This is admirable, high-risk scriptwriting for an established, lucrative film franchise. Too risky, perhaps, since it is at this point that Ivan Raimi and Alvin Sargent's screenplay detours back into the safety of genre strictures. All the daedal character conflicts are co-opted by external copouts. Mary Jane's aborted infidelity becomes an invidious weapon coerced by Harry, his vengeful memory now intact. And, Peter's minatory side is ultimately manifested by a viscous extraterrestrial symbiont that blackens his Spidey suit and tickles his pleasure principle. Revenge becomes his guiding motivation in dealing with Harry, MJ, a rival photographer named Eddie Brock (Topher Grace) and Marko, whose tumble into a physics test facility leads to his transformation into Sandman, who can mentally and physically manipulate the sub-atomic particles of his body. At the same time, Peter starts dressing like a member of Il Divo and strutting down the street like Tony Manero in Saturday Night Fever, setting the stage for a series of off-putting gaucheries that provides forced, extraneous comic relief (unlike a truly amusing cameo by Bruce Campbell, Raimi's former man-muse from his Evil Dead days, as a French maitre d').
There are two distinguishing hallmarks of the Spider-Man series. First are its elaborate special effects sequences, and although this film does not disappoint, on that count there is only so much CGI web-slinging and sandstorms you want to see over a two-hour, 20-minute movie. More important are the overarching characters and storylines that span the three films, which is mainly the consequence of a continuity of cast and creative team. You see the benefits of this in the evolution of the main leads as well as many of the recurring supporting characters. For example, Dylan Baker's Dr. Curt Connors appears for a second time without any hint of his character's ultimate fate other than a fossilized reptile lurking in the background of one of his scenes.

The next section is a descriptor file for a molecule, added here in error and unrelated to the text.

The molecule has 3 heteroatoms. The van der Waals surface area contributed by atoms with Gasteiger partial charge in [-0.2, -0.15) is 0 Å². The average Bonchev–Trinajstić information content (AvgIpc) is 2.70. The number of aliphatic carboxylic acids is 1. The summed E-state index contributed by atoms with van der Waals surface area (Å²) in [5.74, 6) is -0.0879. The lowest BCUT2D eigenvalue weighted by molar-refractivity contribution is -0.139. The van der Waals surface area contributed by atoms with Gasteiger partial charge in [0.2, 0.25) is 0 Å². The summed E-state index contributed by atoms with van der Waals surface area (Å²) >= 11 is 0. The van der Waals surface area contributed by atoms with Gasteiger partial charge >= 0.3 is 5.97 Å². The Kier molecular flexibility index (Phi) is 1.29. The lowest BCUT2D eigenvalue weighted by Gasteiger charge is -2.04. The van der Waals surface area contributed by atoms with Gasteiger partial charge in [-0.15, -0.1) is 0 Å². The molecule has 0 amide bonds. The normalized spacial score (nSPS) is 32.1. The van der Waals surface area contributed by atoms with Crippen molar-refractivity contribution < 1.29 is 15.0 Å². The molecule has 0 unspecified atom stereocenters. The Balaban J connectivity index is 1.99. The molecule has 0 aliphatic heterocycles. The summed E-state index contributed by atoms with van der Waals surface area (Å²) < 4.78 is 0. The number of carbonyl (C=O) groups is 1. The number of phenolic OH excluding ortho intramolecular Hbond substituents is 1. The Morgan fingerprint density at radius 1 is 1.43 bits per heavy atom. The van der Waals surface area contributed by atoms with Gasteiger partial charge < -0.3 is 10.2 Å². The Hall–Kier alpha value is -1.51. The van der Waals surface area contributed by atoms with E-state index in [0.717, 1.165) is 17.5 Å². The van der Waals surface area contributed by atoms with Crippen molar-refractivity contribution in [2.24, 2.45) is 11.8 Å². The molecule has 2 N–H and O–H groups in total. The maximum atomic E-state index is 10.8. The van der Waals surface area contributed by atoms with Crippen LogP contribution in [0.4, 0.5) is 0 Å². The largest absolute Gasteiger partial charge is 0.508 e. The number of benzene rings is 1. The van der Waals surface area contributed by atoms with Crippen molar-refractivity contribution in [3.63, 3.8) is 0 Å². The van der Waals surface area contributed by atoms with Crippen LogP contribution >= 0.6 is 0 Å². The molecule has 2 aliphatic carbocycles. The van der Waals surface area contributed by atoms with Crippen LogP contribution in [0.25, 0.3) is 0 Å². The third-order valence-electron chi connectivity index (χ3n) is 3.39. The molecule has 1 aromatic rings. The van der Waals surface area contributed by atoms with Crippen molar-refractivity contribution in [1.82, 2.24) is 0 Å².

Nonetheless, much of the webbing is starting to look threadbare. J. Jonah Jameson's (J.K. Simmons) blustering has sunk into annoying self-parody, Aunt May (Rosemary Harris) keeps spouting homespun platitudes, and Willem Dafoe is still hovering around like the ghost of King Hamlet prodding his scion to avenge his death. And then there is Dunst's Mary Jane, incessantly in and out of love with Peter and always the object of peril during the final act, this time by an evil Spider-Man doppelganger named Venom who forms after Peter's parasite chooses Brock as a substitute host. Oh, Dunst also sings two songs, undoubtedly to lend verisimilitude to why Mary Jane gets fired from her musical gig. Indeed, as superb as Maguire continues to be, the presence of the talented Grace and Howard made me momentarily wistful for the alternate universe where they play Peter and Mary Jane.
Even though Spider-Man 3 manages to eschew the narrative crutch of post-9/11 allegory, there are not many superhero movies in which almost all the protagonists end up crying for some reason, including a villain who is just allowed to drift away and presumably sin no more. At one point, Raimi frames Spider-Man against the backdrop of a giant American flag; to the extent movies reflect the zeitgeist, one wonders what this film is saying about us nearly six years thence.